Photo credit: Chloe Sheppard
“I’ve had more hate from my own race rather than I did from black people,” says 22-year-old Connor Cuttress, a grime artist who goes by his stage name, C Two. The musician is a mere part of a now huge mainstream industry, and has been making music for over a decade, he talks about his struggles and what it is like being a white grime artist within the grime industry. He often reflects this struggle in his own lyrics, such as the song ‘Big for your Boots’ where the lyrics say, ‘C Two’s this, C Two’s that, C Two’s shit, he thinks he’s black.”
“The go to hate speech of white people is C two you’re white, so why are you making black music, why do you believe you’re black. Keeping in mind I actually grew up in a very African orientated community I believe I’m a cultured white man, but my point is I acknowledge grime is black music but that does not mean if you’re a different race and have talent you’re not allowed to make this music, grime is an open, free for all.” The young artist who’s based in Liverpool was raised in a very African populated area, thus having a lot of black friends growing up is what influenced his journey in grime, “it was the year 2008 and I remember we were in the music room in school with my friend and he showed a track on his phone, it was a grime tune and I liked it a lot, the lyrics touched me, when I asked him who it was he said it was him, and then I thought to myself, if he could do it why can’t I? My journey pretty much started there.”
Born in East London from a mixture of Garage, Dancehall and Drum & Bass music, and entire new genre was created. Grime. When talking about Grime, the idea of Black British culture is a somewhat relative definition. It was a new sound, and the lyrics was influenced purely on self-experience of the artist. Other music that is considered as ‘black music’ such as Hip Hop, Reggae, jazz and blues share similar or even the same elements of grime, so how can we not say that Grime does not belong to the category of ‘black music’. It started off with young boys growing up in tower blocks and rusty council estates. However, since then it certainly has evolved from London pirate radios to the mainstream pop culture of London, reaching a wider audience. But does this mean Caucasian grime artists cannot further their careers within the industry, or is there a stereotype going around as to they’re less likely to be as successful as a black artist. But the main issue is, we are well aware of this topic yet are scared to talk about it. However, as Dan Hancox argues in his book ‘Inner City Pressures the Story of Grime’, “Grime is black music, even if it’s not always made by black people.”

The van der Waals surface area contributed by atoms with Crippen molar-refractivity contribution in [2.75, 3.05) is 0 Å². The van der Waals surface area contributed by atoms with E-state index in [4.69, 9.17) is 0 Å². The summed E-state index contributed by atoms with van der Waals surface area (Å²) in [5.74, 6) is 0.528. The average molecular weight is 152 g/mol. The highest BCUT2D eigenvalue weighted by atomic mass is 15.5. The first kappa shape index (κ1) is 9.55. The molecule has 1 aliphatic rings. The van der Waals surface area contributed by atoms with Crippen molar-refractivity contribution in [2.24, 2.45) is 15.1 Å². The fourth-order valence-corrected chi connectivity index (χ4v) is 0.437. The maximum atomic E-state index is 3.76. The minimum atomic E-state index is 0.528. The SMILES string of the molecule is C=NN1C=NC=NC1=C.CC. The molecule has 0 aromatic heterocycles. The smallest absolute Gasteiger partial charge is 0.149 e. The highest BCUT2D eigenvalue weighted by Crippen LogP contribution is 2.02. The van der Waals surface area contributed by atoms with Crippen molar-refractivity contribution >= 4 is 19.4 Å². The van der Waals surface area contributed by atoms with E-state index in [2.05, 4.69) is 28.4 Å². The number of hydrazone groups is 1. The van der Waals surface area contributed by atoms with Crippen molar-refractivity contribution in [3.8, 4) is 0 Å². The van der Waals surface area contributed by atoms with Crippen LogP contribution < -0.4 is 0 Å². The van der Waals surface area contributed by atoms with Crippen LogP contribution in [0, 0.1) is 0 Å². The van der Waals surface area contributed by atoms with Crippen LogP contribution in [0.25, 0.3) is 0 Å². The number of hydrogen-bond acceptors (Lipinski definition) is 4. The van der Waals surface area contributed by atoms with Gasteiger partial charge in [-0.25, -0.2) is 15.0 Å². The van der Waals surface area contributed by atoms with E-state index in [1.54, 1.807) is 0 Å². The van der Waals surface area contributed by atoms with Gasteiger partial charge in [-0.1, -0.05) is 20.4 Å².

C Two is only a part time artist who is making the most out of his talent, “I am confident in my talent, and I am only doing what I’m good at and that it making beats, making music.” Labelling a music genre as black music certainly does not mean it is purely for black people and blacks only, this is where a lot of people get confused and misunderstand the term, it is simply referring to the fact that people should acknowledge the genres origins, and it does not prohibit anyone from enjoying it or even taking part in it. Children from a very young age are exposed to pop culture, and parents unaware of how it programs them through race and even gender to embed the idea of the role they should play within society. “There’s an idea in society where people assume just because grime is black music that it’s for black people, and I have had more racism from my own race than any other, I’ve had knives pulled at me for just making black music. I am white as snow there’s no denying that, I do look in the mirror, but I certainly do not fit in with them because of the type of music I produce and make.” Says C Two.
Talking about race, and talking about the issues within the music industry that involves race is not something we should avoid but quite the contrary, we should not be afraid of it as it is not racist to argue about race.